• Daily motion of the earth. (What causes day and night?)
  • Apparent daily motion of the moon. (Why does the moon appear to rise in the east, move across the sky, and set in the west?)
  • “Monthly” motion of the moon. (How does the moon orbit the earth–direction, timing, rotation?)
  • Phases of the moon and their relation to rising and setting times of the moon. (When does each phase rise and set, cross the meridian, with respect to the solar day on earth?)
  • The phases when both solar and lunar eclipses occur. (Why-and when-do eclipses occur? Why are the sizes and distances between the earth and moon significant factors in what happens during eclipses?)
  • Explanation for why eclipses do not occur with every lunar cycle.
  • Earth’s yearly motion is not modeled.
  • Model of sun only projects light in a band. Light from real sun goes in all directions.
  • Floor represents plane of earth’s orbit with sun. Seasonal phenomenal is not modeled.

Moon pictures 21,22,23,24,25,26 November. Just before or just after sunrise.

moondawn21novmoon22novmoon23nov

moon24novmoon25novmoon25nov

 

 

 

The following picture shows the moon on the 26th of November. You can see the brightened eastern sky just before sunrise. Note the position and orientation of the moon.

moon26novsunrise*Explain why you think the moon appears as it does. Consult your own moon observations. Describe the daily and “monthly” motion of the moon. Draw two diagrams of the moon and the sun. In one view show the moon’s phases and the moon’s and sun’s positions from your point of view. In another, show the moon’s phases and the moon’s and sun’s positions from outside the sun-earth-moon system, a “god’s eye” view.

10dec201610 December, 2016. What time do you think this moon rose?

13dec2016

Last night’s (13 December) full moon. What time do you think it rose? What does the rising and setting time have to do with the phase? How is the moon positioned in the sky with respect to the sun?

Look at the following pictures. See the rising sun. See the student pointing to the sun and the moon at the same time. See the angle his arms make. See the phase of the moon.

photo 4 photo 3 (2) photo 2 (6) photo 1 (6)

 

http://www.astronomy.ohio-state.edu/~pogge/Ast161/Unit2/phases.html#lunation

http://earthsky.org/moon-phases

Can you follow the logic and the procedure to determine the height of mountains on the moon?

mountains-of-moon

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13 December Science 7 Written assessment energy/hot air balloon

Complete written assessment. Follow directions in class.

When you finish.

  1. Have a good visit with your partner tree. Picture. Observations. Changes since the last time. Prediction of what you will see in January. Record all in your partner tree sub-folder in the GDR (Growth, Development, Reproduction) folder.
  2. Bring DSN up to date.
  3. View links, videos on energy from previous blogposts.
  4. Write down the ideas you have about magnets and magnetism, electricity (static and current), electro-magnetism–the relationship between magnetism and electricity, how energy relates to electricity, magnetism, electro-magnetism.
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12 December Science 8 Written assessment astronomy

Put your name and period on each sheet of paper you use. Follow the instructions.

When you are finished:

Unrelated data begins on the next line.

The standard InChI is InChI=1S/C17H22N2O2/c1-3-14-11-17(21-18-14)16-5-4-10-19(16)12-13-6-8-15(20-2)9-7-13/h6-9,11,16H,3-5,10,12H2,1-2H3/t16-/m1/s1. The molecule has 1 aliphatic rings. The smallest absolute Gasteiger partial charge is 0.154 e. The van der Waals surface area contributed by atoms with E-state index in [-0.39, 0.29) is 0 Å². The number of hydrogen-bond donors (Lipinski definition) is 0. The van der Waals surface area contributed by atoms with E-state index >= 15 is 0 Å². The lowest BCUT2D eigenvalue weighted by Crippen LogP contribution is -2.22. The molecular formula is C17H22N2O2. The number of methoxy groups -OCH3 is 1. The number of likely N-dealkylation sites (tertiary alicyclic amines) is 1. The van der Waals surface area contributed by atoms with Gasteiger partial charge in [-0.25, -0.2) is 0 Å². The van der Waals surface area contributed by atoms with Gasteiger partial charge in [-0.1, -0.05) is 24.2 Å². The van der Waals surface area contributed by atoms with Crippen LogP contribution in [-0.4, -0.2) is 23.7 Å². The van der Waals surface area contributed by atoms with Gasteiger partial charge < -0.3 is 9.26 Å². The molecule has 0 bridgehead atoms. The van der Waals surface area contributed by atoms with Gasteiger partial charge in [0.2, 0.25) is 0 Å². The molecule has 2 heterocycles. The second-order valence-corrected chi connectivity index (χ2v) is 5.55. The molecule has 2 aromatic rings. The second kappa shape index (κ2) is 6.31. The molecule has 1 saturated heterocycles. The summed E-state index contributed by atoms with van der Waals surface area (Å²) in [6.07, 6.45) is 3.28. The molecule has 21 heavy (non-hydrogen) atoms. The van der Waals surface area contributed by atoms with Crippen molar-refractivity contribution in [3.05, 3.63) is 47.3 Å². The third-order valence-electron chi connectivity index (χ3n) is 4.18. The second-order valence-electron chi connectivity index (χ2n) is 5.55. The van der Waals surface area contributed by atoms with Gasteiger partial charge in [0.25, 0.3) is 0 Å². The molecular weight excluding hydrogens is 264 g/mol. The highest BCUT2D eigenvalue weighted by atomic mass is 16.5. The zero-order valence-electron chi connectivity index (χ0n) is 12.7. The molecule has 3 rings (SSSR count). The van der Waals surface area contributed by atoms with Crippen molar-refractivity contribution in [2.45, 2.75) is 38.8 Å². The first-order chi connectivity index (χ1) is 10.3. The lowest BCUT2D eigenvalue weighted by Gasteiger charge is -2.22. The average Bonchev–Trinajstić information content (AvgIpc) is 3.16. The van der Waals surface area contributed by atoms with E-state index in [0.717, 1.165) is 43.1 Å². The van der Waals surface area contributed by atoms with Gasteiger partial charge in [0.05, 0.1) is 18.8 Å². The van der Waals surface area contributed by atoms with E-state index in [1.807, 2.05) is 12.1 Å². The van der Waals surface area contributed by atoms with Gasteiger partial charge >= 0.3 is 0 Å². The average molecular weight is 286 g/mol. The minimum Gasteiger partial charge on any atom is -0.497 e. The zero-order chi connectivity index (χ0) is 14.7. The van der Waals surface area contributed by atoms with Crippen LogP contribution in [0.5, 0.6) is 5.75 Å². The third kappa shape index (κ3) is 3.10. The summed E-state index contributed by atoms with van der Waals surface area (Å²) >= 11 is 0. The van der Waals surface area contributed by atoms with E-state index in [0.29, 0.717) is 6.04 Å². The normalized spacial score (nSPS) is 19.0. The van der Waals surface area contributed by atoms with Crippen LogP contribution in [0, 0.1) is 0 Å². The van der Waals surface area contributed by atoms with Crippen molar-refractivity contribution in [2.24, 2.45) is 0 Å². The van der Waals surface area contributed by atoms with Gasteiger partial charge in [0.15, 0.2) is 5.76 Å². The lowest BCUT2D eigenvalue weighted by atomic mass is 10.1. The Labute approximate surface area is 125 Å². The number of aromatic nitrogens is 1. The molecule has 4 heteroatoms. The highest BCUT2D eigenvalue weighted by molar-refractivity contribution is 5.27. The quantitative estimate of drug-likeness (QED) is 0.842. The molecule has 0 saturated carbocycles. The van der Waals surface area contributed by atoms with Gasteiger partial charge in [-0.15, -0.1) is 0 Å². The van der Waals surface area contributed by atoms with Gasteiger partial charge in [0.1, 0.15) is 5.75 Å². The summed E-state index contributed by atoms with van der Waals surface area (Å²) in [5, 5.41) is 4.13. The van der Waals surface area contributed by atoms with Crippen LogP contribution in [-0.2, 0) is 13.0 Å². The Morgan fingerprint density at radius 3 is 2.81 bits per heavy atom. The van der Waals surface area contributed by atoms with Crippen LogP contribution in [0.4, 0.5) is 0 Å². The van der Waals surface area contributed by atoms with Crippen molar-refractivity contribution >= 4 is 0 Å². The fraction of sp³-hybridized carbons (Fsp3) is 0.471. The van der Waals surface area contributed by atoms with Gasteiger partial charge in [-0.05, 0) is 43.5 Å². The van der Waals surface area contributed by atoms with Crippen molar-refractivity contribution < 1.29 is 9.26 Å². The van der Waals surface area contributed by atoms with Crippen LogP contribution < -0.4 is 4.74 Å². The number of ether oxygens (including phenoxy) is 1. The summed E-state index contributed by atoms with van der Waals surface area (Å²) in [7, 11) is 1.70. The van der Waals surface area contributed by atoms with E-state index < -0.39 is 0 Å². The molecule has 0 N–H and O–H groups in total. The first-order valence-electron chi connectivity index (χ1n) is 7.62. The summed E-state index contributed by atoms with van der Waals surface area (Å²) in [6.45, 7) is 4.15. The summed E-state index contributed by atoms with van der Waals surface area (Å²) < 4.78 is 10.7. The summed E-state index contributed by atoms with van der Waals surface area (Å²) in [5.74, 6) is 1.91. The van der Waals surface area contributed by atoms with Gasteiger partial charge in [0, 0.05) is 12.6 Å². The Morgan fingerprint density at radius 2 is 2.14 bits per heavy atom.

Review the moon rising and setting times and phases for the past month: https://www.timeanddate.com/astronomy/india/new-delhi

https://www.timeanddate.com/moon/india/new-delhi

Investigate the SETI website: http://www.seti.org/

Find out about the Golden Record: http://voyager.jpl.nasa.gov/spacecraft/goldenrec.html

Watch any of the astronomy / history of astronomy videos linked in previous blogs.

 

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8 December Science 8 Finish solar system model and presentation; prepare for written assessment

Finish / polish solar system model and presentation (not only what we know but also how we know)

  • Scaled sizes and distances (how do we know? what techniques have been used to establish distances? Check out Aristarchus: http://astrosun2.astro.cornell.edu/academics/courses/astro201/aristarchus.htm  and Brahe/Kepler: http://galileoandeinstein.physics.virginia.edu/lectures/tycho.htm)
  • Direction of orbits (how do we know?)
  • Direction of spin (how do we know?)
  • Angle of axis of rotation to plane of orbit (orbital plane) (how do we know?)
  • Facts about 8 planets and Pluto (when discovered? how discovered–so small and so far away? what did people notice and what did people look for? how are things like density, atmosphere composition, presence of water, etc. predicted/determined?)
  • Earth’s moon (see questions on phases, times of rising and setting, distance, size, rotation)
  • One moon of Jupiter (see questions on phases, times of rising and setting, distance, size, rotation; who first saw the moons of Jupiter-How?; how are the moons of Jupiter important in navigation?–see video episode on Mapping: https://www.youtube.com/watch?v=yRY2SkMTafc)
  • Think about travel in the solar system. What was your speed if you traveled in your real time in the scaled distance? How does this speed compare to the speed of light?
  • How would you have to travel in your scale to have a realistic speed and time? See:
  • http://voyager.jpl.nasa.gov/
  • http://voyager.jpl.nasa.gov/news/factsheet.html

Prepare for written assessment

Answer questions; follow, examine, study links; ask questions from previous blog posts:

Be sure to watch and discuss in writing in your dsn–what is your private universe?: